While Drake is by no means a villain, the controversies surrounding the rapper paint a picture of an entertainer devoid of authenticity.
Drake bought a jet over the weekend.
"No rental, no timeshare," the rapper said in an Instagram post of the plane. The statement meant that the $185 million Boeing 767 Cargo Plane, named and emblazoned as the "AIR DRAKE," is strictly for the entertainer's use.
"Drake's New Private Jet Is Arguably The Biggest Flex In The History of Flexing" read a Barstool Sports headline following the plane's big reveal. Certain Twitter users found the plane to be nothing more than an unnecessary and tacky show of wealth.
Appreciating Drake's stardom is a complicated endeavor. His musical charisma aside, the rapper has been unable to quell accusations of superficiality during his 18-year career. He's charitable on paper, but he often appears disingenuous in his giving.
He's respectful of women for the most part (especially when compared to other men in the industry) but evidently obsessive—he told Rolling Stone that Rihanna was "the ultimate fantasy," and he's made other comments that Rihanna says inevitably caused their fallout. He's a talented musician but has faced recurring accusations of cultural appropriation and hiring ghostwriters. He claims to be a present father in the life of his child, but he's previously expressed that his neglect was to protect the baby from the world, which makes no sense.
While Drake is by no means a villain, the controversies surrounding the rapper paint a picture of an entertainer devoid of authenticity, whose sole objective is to remain famous and relevant, no matter the cost. "The rapper was never more popular than April 28, 2016 – the day before he released Views, which went platinum in its first week and subsequently disappointed critics and fans alike with its astounding mediocrity," wrote Forbes. "Suddenly his woes sounded trivial, his boasts sounded contrived and the perpetual chip on his shoulder sounded bogus." Drake continuously teased Views for over two years, yet following the resounding disappointment in the album, the rapper quickly pushed out More Life less than a year later, a quickly contrived "playlist" consisting of Grime and Dancehall influenced B-sides. Since the release of More Life, Drake hasn't left the public eye for even a moment, demonstrating a desire to remain talked-about, even if his art suffers as a result—which it has.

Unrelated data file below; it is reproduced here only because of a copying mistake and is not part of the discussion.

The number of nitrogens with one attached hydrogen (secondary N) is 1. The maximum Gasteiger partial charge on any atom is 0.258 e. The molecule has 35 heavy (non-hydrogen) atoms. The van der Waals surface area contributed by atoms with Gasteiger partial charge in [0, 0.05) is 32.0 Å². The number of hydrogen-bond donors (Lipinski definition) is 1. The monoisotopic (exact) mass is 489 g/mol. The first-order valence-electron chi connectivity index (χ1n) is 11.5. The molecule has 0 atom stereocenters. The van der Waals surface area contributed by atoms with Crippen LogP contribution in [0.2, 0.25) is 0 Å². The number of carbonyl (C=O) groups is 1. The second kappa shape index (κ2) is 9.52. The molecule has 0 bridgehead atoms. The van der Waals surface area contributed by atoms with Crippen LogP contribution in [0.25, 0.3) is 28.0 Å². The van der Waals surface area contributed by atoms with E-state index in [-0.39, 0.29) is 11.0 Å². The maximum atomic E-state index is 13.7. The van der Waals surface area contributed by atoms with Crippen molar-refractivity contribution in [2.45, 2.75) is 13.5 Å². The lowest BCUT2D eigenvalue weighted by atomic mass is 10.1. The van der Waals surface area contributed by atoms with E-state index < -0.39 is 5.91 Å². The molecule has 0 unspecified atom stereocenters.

The issue with Drake's latest purchase is that it feels just as hollow as his recent work. While he is no doubt a frequent traveler, it's hard to shake the feeling that the 32-year-old partially bought the AIR DRAKE because of the clout it would bring. Aside from Jay-Z and Beyonce, not that many rappers have felt the need to own a private jet, let alone a cargo plane, and for someone as secure in his legacy as Drake, the purchase of a customized Boeing 767 feels arrogant and attention-seeking. Additionally, with global warming set to endanger the human race by 2050, Drake's purchase is careless, as it's been shown that celebrities' private jets have directly contributed to climate change. While Drake is one of the most important cultural figures in history, it continues to feel like the mogul doesn't care how he gains notoriety and icon status, just as long as he gets there as loudly and directly as possible.
Mackenzie Cummings-Grady is a creative writer who resides in the Brooklyn area. Mackenzie's work has previously appeared in The Boston Globe, Billboard, and Metropolis Magazine. Follow him on Twitter @mjcummingsgrady.
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